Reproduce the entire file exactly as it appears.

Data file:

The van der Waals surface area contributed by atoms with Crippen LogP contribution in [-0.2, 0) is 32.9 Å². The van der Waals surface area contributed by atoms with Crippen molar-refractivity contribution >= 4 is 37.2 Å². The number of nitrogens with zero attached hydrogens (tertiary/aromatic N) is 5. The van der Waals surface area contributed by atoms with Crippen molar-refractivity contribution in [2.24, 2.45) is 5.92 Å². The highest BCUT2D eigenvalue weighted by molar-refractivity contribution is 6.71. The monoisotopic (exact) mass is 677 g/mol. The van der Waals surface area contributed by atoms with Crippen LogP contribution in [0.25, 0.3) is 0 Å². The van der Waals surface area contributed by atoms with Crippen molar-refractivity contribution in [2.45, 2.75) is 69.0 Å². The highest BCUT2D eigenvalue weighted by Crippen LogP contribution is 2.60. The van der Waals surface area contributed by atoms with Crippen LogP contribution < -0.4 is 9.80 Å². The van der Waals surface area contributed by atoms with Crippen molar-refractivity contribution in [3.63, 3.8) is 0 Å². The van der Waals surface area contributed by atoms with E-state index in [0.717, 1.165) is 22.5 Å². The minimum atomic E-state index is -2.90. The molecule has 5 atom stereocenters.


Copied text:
The van der Waals surface area contributed by atoms with Crippen LogP contribution in [-0.2, 0) is 32.9 Å². The van der Waals surface area contributed by atoms with Crippen molar-refractivity contribution >= 4 is 37.2 Å². The number of nitrogens with zero attached hydrogens (tertiary/aromatic N) is 5. The van der Waals surface area contributed by atoms with Crippen molar-refractivity contribution in [2.24, 2.45) is 5.92 Å². The highest BCUT2D eigenvalue weighted by molar-refractivity contribution is 6.71. The monoisotopic (exact) mass is 677 g/mol. The van der Waals surface area contributed by atoms with Crippen LogP contribution in [0.25, 0.3) is 0 Å². The van der Waals surface area contributed by atoms with Crippen molar-refractivity contribution in [2.45, 2.75) is 69.0 Å². The highest BCUT2D eigenvalue weighted by Crippen LogP contribution is 2.60. The van der Waals surface area contributed by atoms with Crippen LogP contribution < -0.4 is 9.80 Å². The van der Waals surface area contributed by atoms with Crippen molar-refractivity contribution in [3.63, 3.8) is 0 Å². The van der Waals surface area contributed by atoms with E-state index in [0.717, 1.165) is 22.5 Å². The minimum atomic E-state index is -2.90. The molecule has 5 atom stereocenters.